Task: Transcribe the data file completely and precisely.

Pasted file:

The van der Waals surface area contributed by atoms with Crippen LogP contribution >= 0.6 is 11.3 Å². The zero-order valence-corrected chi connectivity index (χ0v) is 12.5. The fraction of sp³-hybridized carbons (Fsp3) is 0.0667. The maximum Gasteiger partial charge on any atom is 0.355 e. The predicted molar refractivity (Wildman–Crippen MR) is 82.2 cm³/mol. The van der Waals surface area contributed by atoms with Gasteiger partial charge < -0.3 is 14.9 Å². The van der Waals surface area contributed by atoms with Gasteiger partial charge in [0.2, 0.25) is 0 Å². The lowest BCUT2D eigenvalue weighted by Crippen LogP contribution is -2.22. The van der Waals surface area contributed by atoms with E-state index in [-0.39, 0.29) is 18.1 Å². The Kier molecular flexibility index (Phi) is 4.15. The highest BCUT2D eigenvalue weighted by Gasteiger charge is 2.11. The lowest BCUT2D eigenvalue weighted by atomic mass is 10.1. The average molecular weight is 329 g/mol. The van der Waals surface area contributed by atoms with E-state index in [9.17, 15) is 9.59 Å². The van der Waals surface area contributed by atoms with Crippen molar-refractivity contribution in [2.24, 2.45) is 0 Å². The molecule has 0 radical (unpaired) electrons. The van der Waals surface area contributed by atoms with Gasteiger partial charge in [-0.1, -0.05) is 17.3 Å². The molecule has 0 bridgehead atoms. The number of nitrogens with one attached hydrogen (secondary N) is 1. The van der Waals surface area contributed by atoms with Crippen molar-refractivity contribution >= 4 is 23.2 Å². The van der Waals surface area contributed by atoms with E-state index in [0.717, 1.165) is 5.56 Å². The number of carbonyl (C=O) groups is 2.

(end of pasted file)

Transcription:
The van der Waals surface area contributed by atoms with Crippen LogP contribution >= 0.6 is 11.3 Å². The zero-order valence-corrected chi connectivity index (χ0v) is 12.5. The fraction of sp³-hybridized carbons (Fsp3) is 0.0667. The maximum Gasteiger partial charge on any atom is 0.355 e. The predicted molar refractivity (Wildman–Crippen MR) is 82.2 cm³/mol. The van der Waals surface area contributed by atoms with Gasteiger partial charge < -0.3 is 14.9 Å². The van der Waals surface area contributed by atoms with Gasteiger partial charge in [0.2, 0.25) is 0 Å². The lowest BCUT2D eigenvalue weighted by Crippen LogP contribution is -2.22. The van der Waals surface area contributed by atoms with E-state index in [-0.39, 0.29) is 18.1 Å². The Kier molecular flexibility index (Phi) is 4.15. The highest BCUT2D eigenvalue weighted by Gasteiger charge is 2.11. The lowest BCUT2D eigenvalue weighted by atomic mass is 10.1. The average molecular weight is 329 g/mol. The van der Waals surface area contributed by atoms with E-state index in [9.17, 15) is 9.59 Å². The van der Waals surface area contributed by atoms with Crippen molar-refractivity contribution in [2.24, 2.45) is 0 Å². The molecule has 0 radical (unpaired) electrons. The van der Waals surface area contributed by atoms with Gasteiger partial charge in [-0.1, -0.05) is 17.3 Å². The molecule has 0 bridgehead atoms. The number of nitrogens with one attached hydrogen (secondary N) is 1. The van der Waals surface area contributed by atoms with Crippen molar-refractivity contribution >= 4 is 23.2 Å². The van der Waals surface area contributed by atoms with E-state index in [0.717, 1.165) is 5.56 Å². The number of carbonyl (C=O) groups is 2.